And all the men backed her, too, as it
would seem; for all the morning customers
of the inn had rushed into the damp and
dirty courtyard, where, but for the presence
of the Commissary, they would have given
Taupin a warm reception.
M. Dauphin had great difficulty in re
storing calm. He succeeded at length in
making himself beard, while Taupin, beaten
down, collapsed on an old form, was strug
gling with the premonitory symptoms of a
tainting fit His explanations at first pro
voked laughter; then the woman of the inn
took pity on him, and the drinkers did as
she did. She went so far as to look upon
Taupin as a hero of romance. "Come,
come, all will be welll" When she knows
the real truth about it! Poor little woman!
Poor dear man!
Tanpin insisted upon taking the very
next train, despite the advice of the Com
missary and the hostess, who feared he
would never reach Paris. He started: what
a journey! He arrived: what an arrival!
He found his rooms in the state in which
they had been before his marriage. All the
little trifles which might have reminded
him of Leonie had disappeared. On Tan
pin's desk was a sealed letter containing
only these words:
"Adieu forever! Leohie."
It was naturally on me that devolved the
part of conciliator. It was as much as I
could do to gain admission at Madam Gui
bouret's. As I entered, I saw that for some
days they had all been bathed in tears.
"How," said I to Leonie, "could you
have been so cruel? How was it you did not
see that he was the victim of some acci
dent?" I learnt that after a night of cruel anxiety,
she bad set but in tbe morning with the
hostess to get the police to search for ber
husband; that on setting foot in. the street
she bad heard the newspaper men crying
xaupip ictse aaioHjjineiaiesi intelligence,
j Add that,"baying t)&Jetit BouenriaU, she
had read the story other husband' exploits
at the Grand Theater, the correctness of his
fingering, the alternate brilliance and pas
sion of his style "All that while I was
dying of fear and despair!"
In the end, however, I got myself listened
to, and, after long efforts, believed. Madam
Guibouret, was the first to come round;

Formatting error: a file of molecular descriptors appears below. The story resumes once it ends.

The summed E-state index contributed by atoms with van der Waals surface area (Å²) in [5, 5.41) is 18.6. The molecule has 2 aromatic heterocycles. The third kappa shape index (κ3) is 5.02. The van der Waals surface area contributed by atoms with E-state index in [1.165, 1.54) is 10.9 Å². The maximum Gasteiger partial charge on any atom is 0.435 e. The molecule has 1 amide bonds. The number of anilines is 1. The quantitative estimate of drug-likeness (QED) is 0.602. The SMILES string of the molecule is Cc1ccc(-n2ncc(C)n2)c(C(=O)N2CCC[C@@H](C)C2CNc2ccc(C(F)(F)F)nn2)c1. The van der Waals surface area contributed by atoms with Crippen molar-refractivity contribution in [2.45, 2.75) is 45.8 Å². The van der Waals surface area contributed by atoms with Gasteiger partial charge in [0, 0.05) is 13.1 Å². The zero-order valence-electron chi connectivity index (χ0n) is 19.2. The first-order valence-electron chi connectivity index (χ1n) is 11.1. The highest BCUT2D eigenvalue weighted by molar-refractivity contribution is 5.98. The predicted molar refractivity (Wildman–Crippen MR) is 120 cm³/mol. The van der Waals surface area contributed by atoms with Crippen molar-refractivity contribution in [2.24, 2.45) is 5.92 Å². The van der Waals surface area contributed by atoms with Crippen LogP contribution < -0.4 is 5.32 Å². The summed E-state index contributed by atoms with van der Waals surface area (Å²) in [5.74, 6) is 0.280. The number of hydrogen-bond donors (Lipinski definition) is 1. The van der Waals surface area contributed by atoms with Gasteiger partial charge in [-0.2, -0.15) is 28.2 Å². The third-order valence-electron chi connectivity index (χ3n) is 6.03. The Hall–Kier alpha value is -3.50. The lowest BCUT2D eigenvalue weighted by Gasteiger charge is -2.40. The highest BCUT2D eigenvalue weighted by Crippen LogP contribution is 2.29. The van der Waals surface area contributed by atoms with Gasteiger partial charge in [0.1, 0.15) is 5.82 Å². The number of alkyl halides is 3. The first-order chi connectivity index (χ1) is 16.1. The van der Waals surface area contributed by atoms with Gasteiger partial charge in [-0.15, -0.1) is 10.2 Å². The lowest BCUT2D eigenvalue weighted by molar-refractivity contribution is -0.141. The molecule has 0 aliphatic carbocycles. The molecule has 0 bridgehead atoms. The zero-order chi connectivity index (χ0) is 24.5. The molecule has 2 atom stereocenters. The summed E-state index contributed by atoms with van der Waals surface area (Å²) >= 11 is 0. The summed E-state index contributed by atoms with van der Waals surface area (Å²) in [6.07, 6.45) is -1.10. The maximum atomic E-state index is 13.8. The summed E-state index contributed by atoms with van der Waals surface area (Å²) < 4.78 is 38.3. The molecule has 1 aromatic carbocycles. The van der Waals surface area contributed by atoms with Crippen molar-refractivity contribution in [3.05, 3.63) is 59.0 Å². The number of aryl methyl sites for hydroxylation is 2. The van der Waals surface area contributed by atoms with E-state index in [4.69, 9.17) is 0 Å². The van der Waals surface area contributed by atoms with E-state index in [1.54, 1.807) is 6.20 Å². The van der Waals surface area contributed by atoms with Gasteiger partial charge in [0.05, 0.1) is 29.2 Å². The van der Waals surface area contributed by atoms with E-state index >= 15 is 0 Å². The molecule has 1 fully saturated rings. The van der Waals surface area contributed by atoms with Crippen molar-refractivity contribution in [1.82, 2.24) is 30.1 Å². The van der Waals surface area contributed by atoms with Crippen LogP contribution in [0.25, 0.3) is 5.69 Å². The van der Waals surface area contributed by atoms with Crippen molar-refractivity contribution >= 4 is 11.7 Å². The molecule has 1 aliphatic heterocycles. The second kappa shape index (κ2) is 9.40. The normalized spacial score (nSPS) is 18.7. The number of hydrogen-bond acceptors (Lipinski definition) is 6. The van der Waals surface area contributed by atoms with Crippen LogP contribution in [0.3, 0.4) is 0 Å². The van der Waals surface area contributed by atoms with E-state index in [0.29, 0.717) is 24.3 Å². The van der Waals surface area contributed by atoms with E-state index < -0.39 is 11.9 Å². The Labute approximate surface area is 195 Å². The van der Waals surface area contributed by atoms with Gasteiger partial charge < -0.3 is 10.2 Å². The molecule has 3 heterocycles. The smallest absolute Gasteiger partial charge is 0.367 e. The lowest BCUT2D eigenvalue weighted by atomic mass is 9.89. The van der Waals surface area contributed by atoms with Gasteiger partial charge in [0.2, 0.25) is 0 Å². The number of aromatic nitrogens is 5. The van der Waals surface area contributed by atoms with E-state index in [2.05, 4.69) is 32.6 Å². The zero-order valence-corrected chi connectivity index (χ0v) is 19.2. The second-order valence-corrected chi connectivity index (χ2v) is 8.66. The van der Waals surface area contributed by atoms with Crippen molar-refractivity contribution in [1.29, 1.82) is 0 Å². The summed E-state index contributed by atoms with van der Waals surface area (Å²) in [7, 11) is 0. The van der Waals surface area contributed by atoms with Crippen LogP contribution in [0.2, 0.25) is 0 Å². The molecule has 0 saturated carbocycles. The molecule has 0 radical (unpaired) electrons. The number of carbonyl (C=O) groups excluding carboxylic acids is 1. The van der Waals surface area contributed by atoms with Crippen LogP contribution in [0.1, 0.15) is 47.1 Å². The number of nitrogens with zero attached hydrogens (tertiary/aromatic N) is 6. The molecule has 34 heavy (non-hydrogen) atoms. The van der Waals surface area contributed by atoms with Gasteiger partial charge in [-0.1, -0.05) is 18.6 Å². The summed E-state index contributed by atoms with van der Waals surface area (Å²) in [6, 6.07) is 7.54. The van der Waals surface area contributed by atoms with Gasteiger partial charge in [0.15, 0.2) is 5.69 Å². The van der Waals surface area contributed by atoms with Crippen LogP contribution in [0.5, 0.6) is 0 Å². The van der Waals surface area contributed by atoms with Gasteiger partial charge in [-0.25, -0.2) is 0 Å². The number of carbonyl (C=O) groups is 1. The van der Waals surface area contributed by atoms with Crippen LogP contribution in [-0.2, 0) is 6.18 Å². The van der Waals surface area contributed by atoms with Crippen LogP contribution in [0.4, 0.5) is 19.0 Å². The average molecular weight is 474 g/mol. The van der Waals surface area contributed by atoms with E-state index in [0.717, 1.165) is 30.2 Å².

Augusfe pleaded warmly for his master.
The young wife's heart spoke more loudly
still, with the npshot that I brought her
back in smiles and tears to No. 14, Ene
Madame, where M. Tanpin was waiting for
us, more dead than alive.
Then-joy was so great, and they found
themselves so fully recompensed for tbMr
trials, that M. Taupm has never since failed
when we are speaking of the past to tell me,
with a shake of tbe hand: "It was a short
time after that delightful wedding journey
He is now Principal of one of the first
lycees in Paris. You may be sure that
when be goes on a trip to Luchon or Biar
ritz in September with Leonie, he never
forgets to take a fine pair of razors. He has
got one of the professors at the school to
bring out an illustrated edition of Tom
Thumb. He recommends it io his pupils.
"Observe," he says, "the little fellow's
sense in dropping Stones on the road, so as
to be sure of finding his way back 1 Make
a point my children, of always knowing
your whereabouts." LeJFigaro Ittustre.
NEAEING THE END.
The I.at Daya of the Year Find Bnslnesi on
a Solid Bnalt, and Feaco and Plenty
Everywhere The Condition
Of the Oil Market, Etc.
Business has had a hard row to hoe for
several weeks all through, the Beason, in
fact; and to expect anything unusual of it
anything like a pyrotechnic display of
activity would be asking too much. Busi
ness has its metes and bounds, its possibili
ties and limitations, within which it must
move with the precision of inexorable law.
It is holding np bravely under peculiarly
trying circumstances. Constant rains and
bad roads, which are daily getting worse,
are more than sufficient to account for any
shrinkage that may have been experienced dur
ing tbe past and preceding weeks.
That business fs in a healthy state, that mer
chandise of all kinds is moving lreely. that the
products of the mills and factories continue to
find ready markets, that money is easy and well
distributed, that the people are courageous
ahd hopeful in the face of severe trials to their
faith and patience, shows that the business